Dan[iel H. Muir]
he tells her that if she will walk in the fields with me she will find that Solomon himself could not talk more wisely about plants then I, ha, ha! He tells me to go and see her without any bashfulness but I have some of that lavish fear that you speak of and I don't know whether to vent use or not. I suppose that you are now in the midst of friends & society while I have not one in all this place. Dan I suppose that you too are determined to be a machine maker, How do you prosper with that great one I hope you will help me by your invent- ions to show all mankind that the scotch are the salt of the earth and the salt of machines. In any of your [notions?] or undertakings you may all ways depend on my help when you wish it either in money or otherwise I want you to feel that my purse is your own and welcome. Have you heard from the hollow. They have bought it again but cannot [build?] yet William is working at his trade. Dan I left a jacket handker- chief with you that Mary Trout gave me take good care of it, by and send it some way if you can
Indianapolis, Ind May 7th 1866.
I am still in this great noisy town, but begin to feel more at home. I am in good health, and by doing double work can on an average about 22 dollars per week. [illegible] that I have plenty of money in my pocket. I am getting acquainted with our shop and with my employers, I have just begun to make the model for the patent office, and will now put it through right or wrong, as soon as the clock is disposed of I will begin operations for another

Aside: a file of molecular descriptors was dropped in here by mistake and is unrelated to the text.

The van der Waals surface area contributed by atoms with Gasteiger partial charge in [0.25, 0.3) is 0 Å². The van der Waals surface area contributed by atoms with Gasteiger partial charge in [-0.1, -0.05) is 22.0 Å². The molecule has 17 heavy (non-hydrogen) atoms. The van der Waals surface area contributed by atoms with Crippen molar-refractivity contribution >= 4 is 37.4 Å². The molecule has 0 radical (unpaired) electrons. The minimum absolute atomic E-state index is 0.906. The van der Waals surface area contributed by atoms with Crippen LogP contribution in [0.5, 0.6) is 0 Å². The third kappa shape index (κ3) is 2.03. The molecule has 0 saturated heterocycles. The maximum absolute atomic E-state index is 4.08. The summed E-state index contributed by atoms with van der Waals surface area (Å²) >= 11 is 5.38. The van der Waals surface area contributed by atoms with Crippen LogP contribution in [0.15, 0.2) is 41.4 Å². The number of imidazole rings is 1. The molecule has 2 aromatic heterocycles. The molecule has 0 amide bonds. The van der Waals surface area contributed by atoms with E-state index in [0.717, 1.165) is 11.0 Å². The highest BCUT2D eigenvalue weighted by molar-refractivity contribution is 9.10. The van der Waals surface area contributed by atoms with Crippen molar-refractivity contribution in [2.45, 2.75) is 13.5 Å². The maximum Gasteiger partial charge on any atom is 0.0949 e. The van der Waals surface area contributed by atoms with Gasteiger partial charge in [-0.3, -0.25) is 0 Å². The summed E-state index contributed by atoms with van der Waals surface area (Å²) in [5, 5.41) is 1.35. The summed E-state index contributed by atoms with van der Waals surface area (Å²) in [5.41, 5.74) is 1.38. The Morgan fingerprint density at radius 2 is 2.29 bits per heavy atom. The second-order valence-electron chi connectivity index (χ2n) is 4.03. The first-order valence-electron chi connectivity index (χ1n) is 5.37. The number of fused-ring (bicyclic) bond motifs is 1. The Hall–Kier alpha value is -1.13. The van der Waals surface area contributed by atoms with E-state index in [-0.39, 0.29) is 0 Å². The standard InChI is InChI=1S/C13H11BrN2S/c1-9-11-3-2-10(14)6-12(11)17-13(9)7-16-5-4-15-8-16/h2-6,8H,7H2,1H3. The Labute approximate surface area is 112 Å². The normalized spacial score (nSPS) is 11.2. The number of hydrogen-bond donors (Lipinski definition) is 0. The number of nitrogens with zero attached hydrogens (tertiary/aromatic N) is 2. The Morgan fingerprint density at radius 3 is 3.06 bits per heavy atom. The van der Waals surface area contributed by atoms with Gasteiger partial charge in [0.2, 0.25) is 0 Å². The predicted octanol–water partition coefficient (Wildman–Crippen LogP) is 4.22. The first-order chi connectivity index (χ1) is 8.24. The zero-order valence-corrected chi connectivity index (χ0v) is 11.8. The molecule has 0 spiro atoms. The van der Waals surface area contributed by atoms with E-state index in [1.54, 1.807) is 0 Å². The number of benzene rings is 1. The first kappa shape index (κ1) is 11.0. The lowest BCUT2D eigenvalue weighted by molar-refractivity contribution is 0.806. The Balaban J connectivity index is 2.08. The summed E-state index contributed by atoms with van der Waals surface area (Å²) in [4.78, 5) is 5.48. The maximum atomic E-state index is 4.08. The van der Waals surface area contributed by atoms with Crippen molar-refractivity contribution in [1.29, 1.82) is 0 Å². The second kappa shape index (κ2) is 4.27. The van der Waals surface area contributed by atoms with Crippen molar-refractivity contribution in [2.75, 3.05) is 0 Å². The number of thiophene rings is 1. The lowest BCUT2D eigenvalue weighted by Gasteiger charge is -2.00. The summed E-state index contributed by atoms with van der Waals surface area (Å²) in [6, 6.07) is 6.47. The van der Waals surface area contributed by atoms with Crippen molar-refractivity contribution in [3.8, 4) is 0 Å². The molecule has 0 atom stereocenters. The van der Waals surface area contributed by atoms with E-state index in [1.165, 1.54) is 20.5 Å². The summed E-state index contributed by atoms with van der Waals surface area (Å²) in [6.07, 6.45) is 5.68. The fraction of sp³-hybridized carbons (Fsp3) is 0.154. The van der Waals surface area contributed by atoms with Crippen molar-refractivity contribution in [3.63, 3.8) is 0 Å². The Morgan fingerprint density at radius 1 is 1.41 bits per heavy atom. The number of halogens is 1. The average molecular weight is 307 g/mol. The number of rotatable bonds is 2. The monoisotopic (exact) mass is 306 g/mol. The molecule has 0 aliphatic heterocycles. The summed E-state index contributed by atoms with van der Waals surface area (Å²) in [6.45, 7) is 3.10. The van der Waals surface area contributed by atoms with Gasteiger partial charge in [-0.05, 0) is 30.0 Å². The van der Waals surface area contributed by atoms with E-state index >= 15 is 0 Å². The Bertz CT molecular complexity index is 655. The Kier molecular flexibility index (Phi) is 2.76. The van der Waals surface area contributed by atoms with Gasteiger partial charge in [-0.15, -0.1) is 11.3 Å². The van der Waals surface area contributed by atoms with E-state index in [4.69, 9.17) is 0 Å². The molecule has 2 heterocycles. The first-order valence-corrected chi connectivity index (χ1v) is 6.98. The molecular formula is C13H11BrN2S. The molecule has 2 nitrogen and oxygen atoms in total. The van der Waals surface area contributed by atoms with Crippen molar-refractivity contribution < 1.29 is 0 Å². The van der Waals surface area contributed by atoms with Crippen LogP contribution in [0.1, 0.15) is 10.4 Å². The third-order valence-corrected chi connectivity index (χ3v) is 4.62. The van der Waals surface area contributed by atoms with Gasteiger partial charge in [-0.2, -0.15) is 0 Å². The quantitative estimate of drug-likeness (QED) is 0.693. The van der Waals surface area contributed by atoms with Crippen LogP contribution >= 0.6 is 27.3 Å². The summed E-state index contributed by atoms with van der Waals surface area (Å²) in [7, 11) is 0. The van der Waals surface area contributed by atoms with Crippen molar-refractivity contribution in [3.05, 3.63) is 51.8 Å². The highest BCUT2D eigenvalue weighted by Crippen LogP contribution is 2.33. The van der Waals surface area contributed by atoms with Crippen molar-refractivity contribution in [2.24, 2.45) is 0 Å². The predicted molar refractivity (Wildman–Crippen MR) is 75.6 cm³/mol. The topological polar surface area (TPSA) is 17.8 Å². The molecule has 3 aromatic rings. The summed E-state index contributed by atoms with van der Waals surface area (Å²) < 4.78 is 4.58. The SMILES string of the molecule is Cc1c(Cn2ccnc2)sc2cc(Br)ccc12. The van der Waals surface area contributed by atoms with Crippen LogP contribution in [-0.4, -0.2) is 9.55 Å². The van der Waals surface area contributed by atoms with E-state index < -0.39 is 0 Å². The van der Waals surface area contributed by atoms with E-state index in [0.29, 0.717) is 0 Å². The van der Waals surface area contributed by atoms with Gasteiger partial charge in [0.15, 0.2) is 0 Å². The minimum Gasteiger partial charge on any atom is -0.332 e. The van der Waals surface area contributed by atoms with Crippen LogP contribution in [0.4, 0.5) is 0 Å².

Tell me how you get on write soon send your photograph to me & to Hattie Trout Goodbye Dan
From your true brother John
patent, for I have about made up my mind that it is imposs- ible for me to escape from mechanics, I begin to see and feel that I really have some talent for invention, and I just think that I will turn all my attention that way at once. I am surprised to find so few real original inventors among workmen in these great shops, we have but one and I am very sure that I can very naturally improve his best invention rig a hub lathe. This town is noted for fever & ague, but I am determined not to leave it until I have made my invention mark I am now working at making plow handles.
I received letters lately from all of our family nearly and from Henry Butler & his father, and from Emily Petton, and from Chas' Jay and W. Trout. I wrote a letter to Mary & Anna full of advice about getting married etc. I hope that like their brother Dan they will not have any lavish fear concerning it. Emily sends me advice as follows, "stick to your in- ventions God did not give you that invention[barn?] for naught" etc. ------------------------------- Henry B sent his photograph and a letter written by himself His father, Prof' Butler sent me quite a note, together with a letter of introduction to a lady miss of this town in high life
1866 May 7
Muir, John, "Letter from John Muir to Daniel H. Muir, 1866 May 7" (1866). John Muir Correspondence (PDFs). 1192.
Reel 01, Image 0816
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